But I miss her.  I miss them both.  Very much.  Every day.

I recently reached out to both girls.  In many ways, I became that shy, nervous 21 year old all over again; hoping to build bridges.  Keen to be friends.

I didn't put fifteen kisses at the end.  I didn't over-use punctuation, or include random references to my childhood or my job.  But I did reach out, with - in many ways - those same feelings that I had when I sent that first email all those years ago.

I just wanted her to be my friend.


I think I sort of hoped and prayed it would go like this...


Often, the roots of a friendship get kind of forgotten, as the years go by.  They're buried under all of the other memories you share.  You're too busy laughing at that time you saw that thing, or making plans that will eventually lead to new memories being created.  You don't have time to think back on how that person came into your life.  They're just there.  And you can't imagine them ever not being.

But it's that initial beginning that led to the friendship you have, now.  The roots are important - they're what got you to where you are.  And, should the worst happen and that friendship come to an end, you'll inevitably end up digging through the memories you created together one day and remembering how it all came about in the first place.

It's not a fun memory to have on your own.  It's a memory worth sharing, whilst you have the chance.

So, let's not make "how did you two meet?" a question that we only apply to couples.  Let's ask friends to share their stories, too.  Let's ask our friends if they remember how we met.

And let's not leave it too late to share those memories.


















The How I Met Your Mother Finale RAGE FEST

Little did I know this story would end with me SEETHING WITH RAGE.


Recently, during a rant about the BBC's promise not to have a female Doctor on Doctor Who, I mentioned that I had just watched the finale of How I Met Your Mother, having binge-watched the entire nine seasons of that show in just 7 months.  I said that it was almost inevitable that I would eventually write an extremely angry blog post about how utterly awful the finale was.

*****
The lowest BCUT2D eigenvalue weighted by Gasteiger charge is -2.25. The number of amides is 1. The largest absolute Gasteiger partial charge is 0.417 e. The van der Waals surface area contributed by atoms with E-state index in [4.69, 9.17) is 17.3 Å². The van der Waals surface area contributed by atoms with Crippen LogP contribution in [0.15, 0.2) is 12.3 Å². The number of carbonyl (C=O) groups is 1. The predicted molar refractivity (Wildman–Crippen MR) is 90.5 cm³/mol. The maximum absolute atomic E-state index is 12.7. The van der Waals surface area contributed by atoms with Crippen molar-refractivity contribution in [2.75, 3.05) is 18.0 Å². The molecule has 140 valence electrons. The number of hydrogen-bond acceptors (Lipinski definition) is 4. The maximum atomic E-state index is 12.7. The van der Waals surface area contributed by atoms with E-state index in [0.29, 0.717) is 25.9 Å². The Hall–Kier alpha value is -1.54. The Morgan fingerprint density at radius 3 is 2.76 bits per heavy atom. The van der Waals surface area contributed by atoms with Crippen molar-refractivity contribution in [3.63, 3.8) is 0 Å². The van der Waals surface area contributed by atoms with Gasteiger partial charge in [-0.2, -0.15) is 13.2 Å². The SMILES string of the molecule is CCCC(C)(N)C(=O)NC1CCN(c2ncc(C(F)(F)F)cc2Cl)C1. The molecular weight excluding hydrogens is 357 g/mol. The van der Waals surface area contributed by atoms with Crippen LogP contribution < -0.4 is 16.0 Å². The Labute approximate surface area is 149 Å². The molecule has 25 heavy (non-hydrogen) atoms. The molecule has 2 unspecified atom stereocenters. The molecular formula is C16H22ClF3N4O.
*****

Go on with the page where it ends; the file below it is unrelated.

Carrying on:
Ladies and gentlemen... This is that post.

Now, obviously, there are some pretty major spoilers ahead, so if you've not seen it before, but you're planning on watching the show and you don't want to know what happens in the end, maybe go off and do something else online, instead of reading this.  And when you eventually watch the show, don't bother with the finale.  Invent your own.  I promise, you'll do a better job than the writers did...




If you've watched the show and you're simply curious as to what I thought about it, this is definitely the blog post for you.  And if you've no intention of ever watching it, but you're also intrigued by my FIERY ANGER, then strap yourself in: this isn't going to be pretty...

Okay, so for the uninitiated, let's recap the show's premise:

Ted Mosby is an incurable romantic, searching for "The One."  The show is presented in both flashback and flash-forward mode, with an older Ted telling his teenage children the story of how he met their mother.  Along the way, we meet several girlfriends who didn't stay the course, including one who Ted almost married, only for him to be left standing at the alter, when she ran off with her ex.

Throughout the series, we have several clues as to the identity of "The Mother" (who obviously only gets a name - Tracy - when we meet her at long last).  We're told that she plays bass.  She carries a yellow umbrella.  She enjoys the same books as Ted.  We even come tantalisingly close to meeting her, when Ted briefly dates her roommate, but she remains just out of sight and reach.

The running theme of the show is this idea that Ted is waiting for the perfect girl.  In older Ted's voice-overs, he frequently tells his children that a heartbreak we've witnessed in that episode won't matter for long, because he's getting closer to meeting the girl of his dreams - their mother.  As a first-time viewer, I got excited each time Ted met someone new, wondering: is this her?!  And each time a relationship failed, I reminded myself that SHE was waiting, somewhere.  Someday, he'd find her.  It was a remarkably simple (and arguably kind of cheesy) premise - the idea of tracking a person's romantic history and the lessons each failed relationship teaches them, all with the promised climax of that person finally meeting the partner they're destined to be with - and yet it worked.  And it worked in part, because the idea of there being someone for everyone and that each heartbreak is just a stepping stone along the way to finding Mr or Mrs Right, is something that many of us can identify with.  We wanted Ted to find "The One," because many of us have wished for that, ourselves, at some point in our lives.